Tag Archive for: Death Sentence

Death Sentence

Death sentence for Jesus

Questions for Bible study groups

  1. Why did Pilate offer to release Jesus?
  2. Why did the crowd choose Barabbas?
  3. Why did Pontius Pilate sentence Jesus to death?
  4. Who was ‘Procla’? See her story at ‘She warned him’

Why did the crowd in Jerusalem choose Barabbas, not Jesus? Because Barabbas, a political terrorist and criminal, was the Sanhedrin’s preferred candidate.

Pontius Pilate did not realise that the people of Jerusalem, who hated the Roman presence in Jerusalem and were fiercely loyal to their leaders, would never accept Pilate’s choice.

The Passover amnesty

Apparently it was the custom to release a prisoner at Passover. Josephus, the Jewish historian, says that the Romans sometimes gave an amnesty to prisoners in Judaea for political reasons.

This practice is not mentioned outside the gospels, but that is no reason to doubt it. It may have been Pilate’s invention, occurring only while he was governor. He was always looking for ways to mollify the people and gain popularity for himself. Jerusalem was a notoriously difficult posting for any governor.

Who was there?

On this particular morning a crowd had gathered outside Pilate’s Jerusalem headquarters. It was early, but the city was swollen with Passover pilgrims from all over Israel.

Barabbas, film stillA substantial crowd came from the lower city, the less affluent part, to the praetorium. They were there to support their preferred candidate for amnesty. Some may have been Galileans, but not many. The arrest and trial of Jesus had taken most of his supporters by surprise, and they probably did not know his whereabouts, let alone the danger he was in.

Most of the people there would have been supporters of

  • the Sanhedrin, the Temple authority that hoped Pilate would sentence Jesus to death, or
  • Barabbas, a man who led an uprising and committed murder, who many ordinary citizens of Jerusalem saw as a patriotic freedom fighter.

Because he had opposed the Romans, Barabbas would be a hero to many of the Jews; they would prefer him to Jesus, a religious reformer from remote Galilee.

Read the blue Gospel text at bottom of page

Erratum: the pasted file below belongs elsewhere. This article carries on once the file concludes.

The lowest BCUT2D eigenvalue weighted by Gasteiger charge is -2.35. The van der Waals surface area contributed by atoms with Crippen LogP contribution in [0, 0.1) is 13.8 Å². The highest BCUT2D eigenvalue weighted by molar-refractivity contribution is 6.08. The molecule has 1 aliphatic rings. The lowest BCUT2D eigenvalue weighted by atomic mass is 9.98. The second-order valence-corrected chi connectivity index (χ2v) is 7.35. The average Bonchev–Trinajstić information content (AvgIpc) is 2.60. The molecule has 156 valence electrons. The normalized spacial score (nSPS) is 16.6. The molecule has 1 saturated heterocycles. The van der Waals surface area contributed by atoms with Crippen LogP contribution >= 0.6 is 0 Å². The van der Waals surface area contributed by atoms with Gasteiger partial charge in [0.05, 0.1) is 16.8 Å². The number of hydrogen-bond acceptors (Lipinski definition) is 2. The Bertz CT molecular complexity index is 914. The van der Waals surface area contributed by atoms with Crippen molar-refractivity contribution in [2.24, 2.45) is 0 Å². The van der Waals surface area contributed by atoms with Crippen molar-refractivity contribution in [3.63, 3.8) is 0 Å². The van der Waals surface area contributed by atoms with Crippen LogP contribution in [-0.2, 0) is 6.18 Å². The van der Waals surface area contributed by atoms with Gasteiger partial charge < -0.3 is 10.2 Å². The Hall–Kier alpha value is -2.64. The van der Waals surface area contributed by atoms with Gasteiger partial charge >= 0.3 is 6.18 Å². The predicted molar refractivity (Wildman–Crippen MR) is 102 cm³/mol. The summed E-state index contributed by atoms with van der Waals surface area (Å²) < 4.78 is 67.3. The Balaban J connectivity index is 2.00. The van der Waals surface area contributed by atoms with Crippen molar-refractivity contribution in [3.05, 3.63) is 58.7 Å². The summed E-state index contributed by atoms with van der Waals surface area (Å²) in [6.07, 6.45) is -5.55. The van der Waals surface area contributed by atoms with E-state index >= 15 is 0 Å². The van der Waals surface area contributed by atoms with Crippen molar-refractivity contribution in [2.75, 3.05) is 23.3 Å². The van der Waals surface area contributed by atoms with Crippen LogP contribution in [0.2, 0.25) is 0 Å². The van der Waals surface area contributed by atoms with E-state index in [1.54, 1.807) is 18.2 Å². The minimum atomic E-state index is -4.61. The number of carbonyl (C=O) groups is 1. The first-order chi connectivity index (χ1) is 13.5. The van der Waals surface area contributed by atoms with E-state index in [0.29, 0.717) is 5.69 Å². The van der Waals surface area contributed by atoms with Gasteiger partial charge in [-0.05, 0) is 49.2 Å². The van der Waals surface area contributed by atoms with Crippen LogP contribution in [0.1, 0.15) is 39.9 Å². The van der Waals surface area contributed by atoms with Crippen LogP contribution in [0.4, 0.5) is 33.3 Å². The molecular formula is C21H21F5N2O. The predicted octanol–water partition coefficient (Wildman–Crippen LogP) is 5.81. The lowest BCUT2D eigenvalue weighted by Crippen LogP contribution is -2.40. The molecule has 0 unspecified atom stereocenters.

Ecce Homo (Behold the Man), Antonio Ciseri, 1871

Ecce Homo (Behold the Man), Antonio Ciseri, 1871

Pilate gives the crowd a choice

Pilate saw this as an opportune moment. He was convinced Jesus was innocent, and he clearly did not want to release Barabbas, who was more of a political threat to the Romans than Jesus was.

He wanted to play the crowd against their leaders, the Sanhedrin, and deflect its members from a choice he deemed madness – the murderer Barabbas. He believed the people would fall in line with his proposal, and free the comparatively harmless Jesus.

By doing so he showed himself to be out of touch with local sentiment.

Read the greenGospel text at bottom of page

The crowd chooses Barabbas – why?

Why was the Jewish Sanhedrin determined to get rid of Jesus?

  • Some of them were genuinely nervous of the crowds Jesus attracted. Jerusalem was always combustible, particularly at festival time, and as far as they were concerned, Jesus was in the wrong place at the wrong time.
  • Some may have been jealous of his popularity and influence.
  • Most if not all of them resented Jesus’ blistering attacks on the Temple priesthood, from which the Sanhedrin came
  • They, highly educated men, may have felt humiliated that a peasant from nowhere had made such an impression on the people, and was influencing them to ask questions about the established hierarchy; was this the Establishment versus a grassroots reform movement?

What was Pilate’s position?

Pilate and Jesus, from movie The Passion of the ChristBoth Philo (a philosopher) and Josephus (a Jewish historian) make it clear that Pilate detested the Jews. Whenever he had to deal with them he inevitably took the opposite position to what they wanted. He did this when the Sanhedrin brought Jesus to him.

But he was no fool. He saw that the Sanhedrin were using legal processes to get rid of someone who was causing them trouble.